and the revised policy dated December 2002.

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The Taser temporarily incapacitates a subject by
administering a low amperage, high voltage electric shock that
causes an instant loss of neuromuscular control. The Taser
should be regarded as an addition, not an alternative, to OC
spray. The MPD currently requires that only those officers who
are appropriately trained and certified in the use of the Taser
be allowed to carry it. We recommend that the MPD continue this
The Taser policy does not refer to the Taser’s position on a
use of force continuum, although incapacitating techniques, which
presumably would include the Taser, are included on the
"Recommended Use of Force/Levels of Resistance Matrix" just below
deadly force. As we noted earlier, we recommend that the MPD
replace this matrix with an updated use of force continuum, and
that the Taser be included on the continuum. In addition, we
recommend that the MPD change the Taser policy as well to clearly
indicate where the Taser falls on the new continuum.
The Taser policy classifies the Taser as a "less-than lethal
weapon,” DO 2.15.3. The manufacturer uses the description "less
lethal." Given that there have been reports of deaths after
Taser deployment that could not be readily explained by another
cause, such as drug intoxication, changing the description to
"less lethal" would emphasize to MPD officers that the Taser is a
serious use of force. We therefore recommend that the MPD use
the manufacturer’s description of "less lethal."
The Taser policy specifies in DO that "[e]xcessive
or brutal use of the M-26 Taser in subduing a subject is
forbidden." However, the policy does not define or give examples
of these terms. The manufacturer lists situations in which the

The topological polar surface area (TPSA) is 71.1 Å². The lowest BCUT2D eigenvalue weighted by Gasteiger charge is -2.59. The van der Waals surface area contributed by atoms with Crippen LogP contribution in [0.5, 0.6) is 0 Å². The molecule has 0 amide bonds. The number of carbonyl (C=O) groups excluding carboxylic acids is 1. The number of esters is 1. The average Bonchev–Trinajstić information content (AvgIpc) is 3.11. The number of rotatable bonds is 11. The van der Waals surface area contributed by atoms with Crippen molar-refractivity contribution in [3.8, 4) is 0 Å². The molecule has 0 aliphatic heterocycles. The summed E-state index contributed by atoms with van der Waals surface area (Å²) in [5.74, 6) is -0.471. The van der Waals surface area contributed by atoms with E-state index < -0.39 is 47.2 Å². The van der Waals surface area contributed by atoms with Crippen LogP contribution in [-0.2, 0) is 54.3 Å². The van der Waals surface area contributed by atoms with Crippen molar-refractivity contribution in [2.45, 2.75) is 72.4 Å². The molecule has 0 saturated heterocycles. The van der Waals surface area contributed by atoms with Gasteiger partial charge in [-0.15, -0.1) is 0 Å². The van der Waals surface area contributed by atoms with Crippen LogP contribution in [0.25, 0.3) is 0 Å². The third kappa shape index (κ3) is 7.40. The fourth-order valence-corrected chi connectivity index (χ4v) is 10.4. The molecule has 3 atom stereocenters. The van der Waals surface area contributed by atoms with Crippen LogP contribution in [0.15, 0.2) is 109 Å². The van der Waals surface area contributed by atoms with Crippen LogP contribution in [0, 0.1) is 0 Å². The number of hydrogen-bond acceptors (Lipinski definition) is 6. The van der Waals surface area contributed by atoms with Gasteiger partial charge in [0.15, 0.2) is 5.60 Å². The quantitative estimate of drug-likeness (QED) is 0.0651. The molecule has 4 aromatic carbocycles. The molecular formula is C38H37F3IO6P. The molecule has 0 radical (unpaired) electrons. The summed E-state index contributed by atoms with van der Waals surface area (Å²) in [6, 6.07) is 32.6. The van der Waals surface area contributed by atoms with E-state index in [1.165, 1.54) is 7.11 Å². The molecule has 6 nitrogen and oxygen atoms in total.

Taser should not be used because the potential danger of using it
outweighs the potential benefits. Accordingly, we recommend
that, at a minimum, the MPD not permit the Taser to be used in
any situation where the manufacturer recommends against its use.
For example, we recommend that the MPD adhere to the
manufacturer's recommendation that Taser probes not be fired
intentionally into a subject’s face, by stating so in its policy.
Similarly, the manufacturer's written materials specify that
the use of the Taser on a person who has been sprayed with Saber
Red (the chemical irritant the MPD uses) could cause that person
to catch on fire. Accordingly, the Taser policy should prohibit
officers from using the Taser on subjects who have been recently

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sprayed with Saber Red. We understand that the MPD is
considering rewriting its policy to prohibit use of the Taser on
a person who has been sprayed with Saber Red.
The Taser policy states that "the subject
forewarned that the Taser will be utilized for failure to comply
with verbal commands." DO However, more detailed
multiple warnings that the Taser is about to be fired, and that
an electrical shock will be administered unless the subject
complies, may result in compliance without resorting to the
actual use of the Taser. Absent exigent circumstances, we
recommend that, before firing the Taser, the MPD issue warnings
similar to those we have recommended be given before releasing
In October 2002, Chief Martinez informed us that the MPD
will allow officers who have been issued Tasers to carry them in
their duty belts. We recommend that the MPD monitor this